Scenes at the border crossing are filmed with great precision and are reminiscent of border crossings across the world – the film also explores the anger both sides have against each other manifest in language, the border security force confronting common men like Yacine who visit sick animals across the border as well as corruption within the system through the character of Yachine’s zoo director Marwan (Loutof Nuweiser). Bakri’s father, Mohammed, has a small, welcome role as a peanut and banana vendor outside the zoo.
The last scene of the film has most people in tears. The poignant scene when the Giraffe walks the border to be brought into Yacine’s zoo is set in music and no dialogues. As was discussed during the Abu Dhabi Film Festival, most of the giraffe sequences were done via green screens, and digitally managed. While children find an instant connect to the film in terms of the animal and its story, the film strikes a universal chord with all who love good cinema – that rises above any regional parity of difference in social contexts. An important although sidelined element of the film is the relationship between the two doctors — Yacine and his colleague and friend working in Tel Aviv Zoo — which encapsulates the peaceful relations that exist between many Palestinians and Israelis on a personal level, though not an institutional one. The director believes that these relationships, that can be further developed through civil society groups, are the only way out of the current situation.
Director Massalha after the screening of the movie did admit that he created the whole film through the eyes of the child because innocence and being a child ‘is very difficult in Palestine and that he wanted the world to see that. The wall that surrounds the occupied West Bank is nine meters high. I thought, even a giraffe is not as tall as that wall. It is therefore symbolic.”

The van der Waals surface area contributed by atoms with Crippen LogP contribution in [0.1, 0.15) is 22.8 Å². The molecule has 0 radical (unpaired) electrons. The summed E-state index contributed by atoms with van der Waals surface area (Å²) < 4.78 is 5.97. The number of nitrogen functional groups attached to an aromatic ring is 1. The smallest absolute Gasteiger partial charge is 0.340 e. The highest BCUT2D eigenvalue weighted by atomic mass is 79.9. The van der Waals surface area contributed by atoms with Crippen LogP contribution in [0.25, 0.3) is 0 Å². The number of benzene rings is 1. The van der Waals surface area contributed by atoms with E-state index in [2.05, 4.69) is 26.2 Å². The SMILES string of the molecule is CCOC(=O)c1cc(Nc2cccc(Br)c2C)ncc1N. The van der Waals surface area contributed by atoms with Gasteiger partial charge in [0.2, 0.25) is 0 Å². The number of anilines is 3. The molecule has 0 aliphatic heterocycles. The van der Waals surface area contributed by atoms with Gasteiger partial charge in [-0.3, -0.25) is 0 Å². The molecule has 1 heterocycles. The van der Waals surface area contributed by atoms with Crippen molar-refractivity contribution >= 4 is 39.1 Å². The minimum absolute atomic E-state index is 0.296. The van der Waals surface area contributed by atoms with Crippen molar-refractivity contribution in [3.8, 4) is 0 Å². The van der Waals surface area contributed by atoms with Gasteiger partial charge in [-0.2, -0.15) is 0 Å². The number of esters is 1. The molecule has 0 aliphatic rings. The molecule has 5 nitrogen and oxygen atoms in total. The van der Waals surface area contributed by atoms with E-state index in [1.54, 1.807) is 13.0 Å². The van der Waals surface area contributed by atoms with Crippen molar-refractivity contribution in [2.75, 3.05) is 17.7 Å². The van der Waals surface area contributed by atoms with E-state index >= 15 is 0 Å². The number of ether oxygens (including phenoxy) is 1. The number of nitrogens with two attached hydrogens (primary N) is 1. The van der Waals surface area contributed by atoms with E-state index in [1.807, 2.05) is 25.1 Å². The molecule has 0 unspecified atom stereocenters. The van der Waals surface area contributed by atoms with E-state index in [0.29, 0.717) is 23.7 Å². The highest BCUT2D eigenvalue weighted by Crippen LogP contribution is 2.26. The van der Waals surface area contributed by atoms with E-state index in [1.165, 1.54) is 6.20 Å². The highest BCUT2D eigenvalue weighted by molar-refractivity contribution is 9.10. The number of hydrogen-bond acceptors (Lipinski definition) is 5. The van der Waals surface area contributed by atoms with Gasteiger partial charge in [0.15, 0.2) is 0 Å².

The child star Ziad, played by Ahmed Bayatra is related to Massalha and being his cousin helped. “ It was easy for me to be hard on him as I trained him.” But he does admit that it was tougher to deal with the animal than direct the child. “It was much harder to direct the giraffe than the kid. Working on this film was the first time he had ever left his village, and he worked very hard on this film,” he adds.
The multi-talented Saleh Bakri, who confessed after the film’s Middle East premiere in Abu Dhabi that it was the first time that he’d watched the film himself. “I loved it. I loved the story, and most importantly I believed in the story.” Bakri was also at the Dubai International Film Festival supporting his younger brother Adam who starred in DIFF’s opening film Omar directed by Hany Abu-Assad.